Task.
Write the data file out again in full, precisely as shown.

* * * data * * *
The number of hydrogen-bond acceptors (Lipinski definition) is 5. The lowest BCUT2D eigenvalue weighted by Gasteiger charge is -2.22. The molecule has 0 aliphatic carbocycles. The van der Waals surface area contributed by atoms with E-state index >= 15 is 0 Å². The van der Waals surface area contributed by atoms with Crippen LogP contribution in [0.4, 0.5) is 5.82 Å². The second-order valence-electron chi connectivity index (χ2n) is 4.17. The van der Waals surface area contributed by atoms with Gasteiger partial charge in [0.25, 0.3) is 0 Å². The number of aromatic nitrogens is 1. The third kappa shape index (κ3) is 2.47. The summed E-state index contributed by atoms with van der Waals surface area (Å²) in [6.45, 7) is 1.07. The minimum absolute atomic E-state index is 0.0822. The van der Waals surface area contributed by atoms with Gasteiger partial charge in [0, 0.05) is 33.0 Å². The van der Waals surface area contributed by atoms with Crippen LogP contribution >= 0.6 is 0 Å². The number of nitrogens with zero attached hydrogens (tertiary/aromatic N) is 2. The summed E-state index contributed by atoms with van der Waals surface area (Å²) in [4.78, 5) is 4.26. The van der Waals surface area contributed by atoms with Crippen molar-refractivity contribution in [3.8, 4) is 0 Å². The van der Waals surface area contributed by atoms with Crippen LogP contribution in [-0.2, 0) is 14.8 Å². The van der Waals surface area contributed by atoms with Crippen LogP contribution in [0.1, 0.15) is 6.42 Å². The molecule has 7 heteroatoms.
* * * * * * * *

The number of hydrogen-bond acceptors (Lipinski definition) is 5. The lowest BCUT2D eigenvalue weighted by Gasteiger charge is -2.22. The molecule has 0 aliphatic carbocycles. The van der Waals surface area contributed by atoms with E-state index >= 15 is 0 Å². The van der Waals surface area contributed by atoms with Crippen LogP contribution in [0.4, 0.5) is 5.82 Å². The second-order valence-electron chi connectivity index (χ2n) is 4.17. The van der Waals surface area contributed by atoms with Gasteiger partial charge in [0.25, 0.3) is 0 Å². The number of aromatic nitrogens is 1. The third kappa shape index (κ3) is 2.47. The summed E-state index contributed by atoms with van der Waals surface area (Å²) in [6.45, 7) is 1.07. The minimum absolute atomic E-state index is 0.0822. The van der Waals surface area contributed by atoms with Gasteiger partial charge in [0, 0.05) is 33.0 Å². The van der Waals surface area contributed by atoms with Crippen LogP contribution >= 0.6 is 0 Å². The number of nitrogens with zero attached hydrogens (tertiary/aromatic N) is 2. The summed E-state index contributed by atoms with van der Waals surface area (Å²) in [4.78, 5) is 4.26. The van der Waals surface area contributed by atoms with Crippen molar-refractivity contribution in [3.8, 4) is 0 Å². The van der Waals surface area contributed by atoms with Crippen LogP contribution in [-0.2, 0) is 14.8 Å². The van der Waals surface area contributed by atoms with Crippen LogP contribution in [0.1, 0.15) is 6.42 Å². The molecule has 7 heteroatoms.